The Feb. 22 obituary by the Associated Press of dermatologist Albert M. Kligman incorrectly described the Tuskegee syphilis study. The 40-year study conducted by the U.S. Public Health Service, not Tuskegee University, did not infect black men with syphilis. Participants who had syphilis were left untreated so researchers could observe the disease's progression. Dr. Kligman was not involved in the study.
Albert M. Kligman, 93
Albert M. Kligman, dermatologist who patented Retin-A, dies at 93
Monday, February 22, 2010
Dermatologist Albert M. Kligman, 93, whose research led to discoveries including the acne and wrinkle drug Retin-A but whose pioneering work was overshadowed by his experiments involving prisoners, died Feb. 9 of a heart ailment at Pennsylvania Hospital in Philadelphia.
Dr. Kligman is credited as being the first dermatologist to show a link between sun exposure and wrinkles. He coined the term "photoaging" to describe skin aging caused by the sun.
In 1967, he patented Retin-A, a vitamin A derivative known generically as tretinoin, as an acne treatment and received a new patent in 1986 after discovering the drug's wrinkle-fighting ability.
As the architect of the experimental research program at Holmesburg Prison in Philadelphia from 1951 to 1974, Dr. Kligman directed and performed hundreds of experiments on prisoners. In a 1966 interview with the Philadelphia Inquirer, he said of his first visit to the city prison: "All I saw before me were acres of skin. I was like a farmer seeing fertile field for the first time."
The experiments included the testing of mind-altering agents, dioxin and "skin-hardeners" to protect skin from the effects of toxic chemicals. Many were performed under contracts with pharmaceutical and chemical companies, cosmetics firms, federal agencies and the military.
At the time, prison experiments were common. The Holmesburg prisoners were paid for participating, sometimes hundreds of dollars.
Medical testing at Holmesburg took place until 1974, when it was banned by the city amid congressional hearings into medical experimentation, including Tuskegee University tests that infected black men with syphilis. A few former inmates sued the university and the city in 1984, settling for sums of $20,000 to $40,000.
In 2000, soon after a book on the Holmesburg experiments was published, nearly 300 former prisoners sued Dr. Kligman, the University of Pennsylvania, Johnson & Johnson and Dow Chemical, alleging that the experiments caused debilitating health problems. Courts ruled that the statute of limitations had expired.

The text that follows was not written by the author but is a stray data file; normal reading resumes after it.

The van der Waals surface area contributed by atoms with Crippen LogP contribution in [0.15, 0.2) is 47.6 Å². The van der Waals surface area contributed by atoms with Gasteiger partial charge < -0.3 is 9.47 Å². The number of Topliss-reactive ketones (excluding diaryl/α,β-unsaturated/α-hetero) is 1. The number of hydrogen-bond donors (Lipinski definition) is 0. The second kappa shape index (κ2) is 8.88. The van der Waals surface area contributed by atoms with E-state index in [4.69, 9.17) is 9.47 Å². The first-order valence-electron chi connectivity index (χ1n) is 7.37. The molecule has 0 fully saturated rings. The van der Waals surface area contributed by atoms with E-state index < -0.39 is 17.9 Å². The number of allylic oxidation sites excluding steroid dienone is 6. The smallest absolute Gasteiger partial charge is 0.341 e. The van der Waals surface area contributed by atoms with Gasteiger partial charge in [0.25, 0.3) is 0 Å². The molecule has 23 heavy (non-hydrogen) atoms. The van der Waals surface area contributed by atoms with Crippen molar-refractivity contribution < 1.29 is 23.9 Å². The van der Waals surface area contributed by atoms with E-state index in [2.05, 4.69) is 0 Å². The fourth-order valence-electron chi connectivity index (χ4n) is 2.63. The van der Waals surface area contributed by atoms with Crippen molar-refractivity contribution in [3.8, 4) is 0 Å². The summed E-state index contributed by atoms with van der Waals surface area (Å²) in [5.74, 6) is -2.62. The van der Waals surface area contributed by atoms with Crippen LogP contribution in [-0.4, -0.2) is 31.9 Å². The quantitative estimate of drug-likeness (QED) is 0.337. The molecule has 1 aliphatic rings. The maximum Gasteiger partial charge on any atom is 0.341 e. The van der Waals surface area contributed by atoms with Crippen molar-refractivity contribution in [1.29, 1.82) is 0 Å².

Dr. Kligman never wavered in his defense of the experiments, insisting that the test subjects did not suffer any long-term harm and maintaining that the research should not have been halted because of the scientific advances it might have yielded.
"The whole thing is so preposterous," he said in a 2003 interview in Dermatology Times. "It gets brought up every few years and the explanations have to start all over again." Dr. Kligman wrote more than 500 research papers and many books during his career, which continued into his later years, and was featured in the New England Journal of Medicine and the magazines Time, Life and Seventeen.
Dr. Kligman was born in South Philadelphia in 1916 to Russian immigrants. He credited much of his success to childhood involvement in the Boy Scouts. Field trips to the countryside with the Scouts fostered a love of plants that led him to botany and indirectly to dermatology.
He graduated with a bachelor's degree in botany in 1939 from Penn State, where he also was a competitive gymnast. At Penn, he followed his 1942 doctorate in botany with a medical degree in 1947.
At the start of World War II, the federal government asked him to travel to South America in search of botanical sources for a malaria- and mosquito-fighting insecticide for soldiers in the Pacific. When the trip was abruptly canceled, Dr. Kligman attributed it to his membership in the Communist Party.
In a 1992 interview with American Health, he said that he was "extremely liberal and idealistic" at the time and that "it seemed that in the Soviet Union, justice prevailed and bigotry had been abolished." Reeling from the rejection, he enrolled in medical school and specialized in dermatology because of an interest in fungal diseases.